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Scientific writing (81-933) Lecture 5: Discussion Dr. Avraham Samson Faculty of Medicine in the Galilee 1.

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Presentation on theme: "Scientific writing (81-933) Lecture 5: Discussion Dr. Avraham Samson Faculty of Medicine in the Galilee 1."— Presentation transcript:

1 Scientific writing (81-933) Lecture 5: Discussion Dr. Avraham Samson Faculty of Medicine in the Galilee 1

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3 THE DISCUSSION The Discussion is the section that… Gives you the most freedom Gives you the most chance to put good writing on display Is the most challenging to write

4 The Discussion The purpose of the discussion: Answer the question posed in the Introduction Support your conclusion with details (yours, others) Defend your conclusion (acknowledge limits, caveats) Highlight the broader implications of the work (i.e., What do my results mean and why should anyone care?) Future plans (optional). Strong conclusion

5 The Discussion The introduction moves from general to specific. The discussion moves from specific to general.

6 The Discussion Things to avoid in the discussion: Do not simply repeat what is in the Results Do not try to explain every minor flaw Do not attempt to explain away every unexpected result Do not exaggerate or make extravagant claims Dont hedge

7 What NOT to do! Dont start your discussion like this!! Discussion This meta-analysis is subject to a number of limitations. The estimates of risk for melanoma subsequent to using sunlamps/sunbeds are based on published data in a series of 10 articles over a period of 20 years. A pooled analysis of original observations taken in the 10 studies would have provided a more powerful approach …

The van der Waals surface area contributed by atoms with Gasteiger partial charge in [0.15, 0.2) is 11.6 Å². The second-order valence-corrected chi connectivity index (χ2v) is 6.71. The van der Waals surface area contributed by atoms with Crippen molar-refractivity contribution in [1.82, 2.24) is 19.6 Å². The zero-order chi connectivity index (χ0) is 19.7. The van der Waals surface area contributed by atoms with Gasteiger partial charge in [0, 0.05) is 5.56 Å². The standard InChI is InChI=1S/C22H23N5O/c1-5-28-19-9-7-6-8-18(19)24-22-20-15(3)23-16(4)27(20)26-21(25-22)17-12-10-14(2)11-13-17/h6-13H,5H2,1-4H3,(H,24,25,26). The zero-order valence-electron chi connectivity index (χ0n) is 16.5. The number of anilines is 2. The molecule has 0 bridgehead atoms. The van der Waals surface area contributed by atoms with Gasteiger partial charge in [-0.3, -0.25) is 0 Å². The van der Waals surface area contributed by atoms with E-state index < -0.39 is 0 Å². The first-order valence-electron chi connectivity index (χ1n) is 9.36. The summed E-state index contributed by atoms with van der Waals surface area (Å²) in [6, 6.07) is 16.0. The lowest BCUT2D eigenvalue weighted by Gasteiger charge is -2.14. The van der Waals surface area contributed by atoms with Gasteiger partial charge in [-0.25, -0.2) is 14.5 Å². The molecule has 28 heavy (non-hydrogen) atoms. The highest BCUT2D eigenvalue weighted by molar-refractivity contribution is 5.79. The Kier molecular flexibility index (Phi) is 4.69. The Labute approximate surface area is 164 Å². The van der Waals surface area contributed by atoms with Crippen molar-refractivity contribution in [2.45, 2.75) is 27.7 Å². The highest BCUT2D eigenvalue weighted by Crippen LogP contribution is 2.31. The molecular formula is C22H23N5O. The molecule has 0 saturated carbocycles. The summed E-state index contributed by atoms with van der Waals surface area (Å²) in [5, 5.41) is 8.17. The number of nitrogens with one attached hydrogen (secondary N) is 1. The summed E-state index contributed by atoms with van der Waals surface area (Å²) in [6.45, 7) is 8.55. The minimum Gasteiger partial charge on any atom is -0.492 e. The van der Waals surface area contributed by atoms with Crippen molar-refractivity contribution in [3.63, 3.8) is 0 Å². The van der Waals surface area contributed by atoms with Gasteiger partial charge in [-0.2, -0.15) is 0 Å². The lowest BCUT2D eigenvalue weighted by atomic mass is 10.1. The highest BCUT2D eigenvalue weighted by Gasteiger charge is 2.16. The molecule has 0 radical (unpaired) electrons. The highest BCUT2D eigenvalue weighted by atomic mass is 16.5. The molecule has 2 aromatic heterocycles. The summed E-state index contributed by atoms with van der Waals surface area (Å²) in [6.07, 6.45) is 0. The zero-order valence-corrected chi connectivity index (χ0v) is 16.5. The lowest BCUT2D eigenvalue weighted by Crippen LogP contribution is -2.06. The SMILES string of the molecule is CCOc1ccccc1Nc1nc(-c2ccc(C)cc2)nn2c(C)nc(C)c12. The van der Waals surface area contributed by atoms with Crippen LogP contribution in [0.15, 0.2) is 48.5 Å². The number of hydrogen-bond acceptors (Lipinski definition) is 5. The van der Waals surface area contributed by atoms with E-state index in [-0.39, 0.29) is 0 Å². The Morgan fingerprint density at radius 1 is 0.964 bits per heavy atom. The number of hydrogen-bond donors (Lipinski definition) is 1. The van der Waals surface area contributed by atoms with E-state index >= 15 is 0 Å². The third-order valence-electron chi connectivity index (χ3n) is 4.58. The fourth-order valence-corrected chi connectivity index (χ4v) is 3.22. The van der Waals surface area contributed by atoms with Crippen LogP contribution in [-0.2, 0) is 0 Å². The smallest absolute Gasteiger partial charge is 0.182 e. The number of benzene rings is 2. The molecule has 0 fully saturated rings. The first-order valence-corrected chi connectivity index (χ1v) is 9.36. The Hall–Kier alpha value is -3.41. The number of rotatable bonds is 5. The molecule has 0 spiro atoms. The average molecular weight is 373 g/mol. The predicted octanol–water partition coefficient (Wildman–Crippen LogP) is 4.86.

8 The Discussion: verb tense Verb Tenses (active!): Past, when referring to study details, results, analyses, and background research: We found that They lost more weight than Subjects may have experienced Miller et al. found Present, when talking about what the data suggest … The greater weight loss suggests The explanation for this difference is not clear. Potential explanations include

9 EXAMPLE: Adherence to Mediterranean diet and risk of developing diabetes: prospective cohort study BMJ June 2008 END OF INTRODUCTION: We evaluated the association between adherence to a Mediterranean diet and the incidence of diabetes using a full validated food frequency questionnaire to measure the entire diet.

10 The Discussion 1. This large prospective study shows that a traditional Mediterranean food pattern is associated with a significant reduction in the risk of developing type 2 diabetes. [answer to question asked]

11 The Discussion 2. Interestingly, among participants with the highest adherence to the diet, there was a high prevalence of important risk factors for diabetes, such as older age, higher BMI, family history of diabetes, and personal history of hypertension and a higher proportion of ex- smokers. Therefore, we would have expected a higher incidence of diabetes among these participants. These higher risk participants with better adherence to the diet, however, had a lower risk of diabetes, suggesting that the diet might have a substantial potential for prevention. [bonus finding/additional evidence] This finding is consistent with our previous report of an inverse association between a Mediterranean diet and the metabolic syndrome.24 [fits with previous research] The metabolic syndrome is closely associated with a generalised metabolic disorder of insulin resistance, which is one of the underlying causes of type 2 diabetes. Therefore a high biological plausibility exists to support the causality of our findings. [biological mechanisms] In addition, a previous cohort study of survivors of myocardial infarction also reported that a higher adherence to a Mediterranean diet was associated with a reduction in the risk of type 2 diabetes,18 [fits previous research] despite use of a relatively inaccurate tool for the dietary assessment. The inverse graded dose-response pattern and the significant inverse trend that we observed also support a causal relation. [dose-response evidence]2418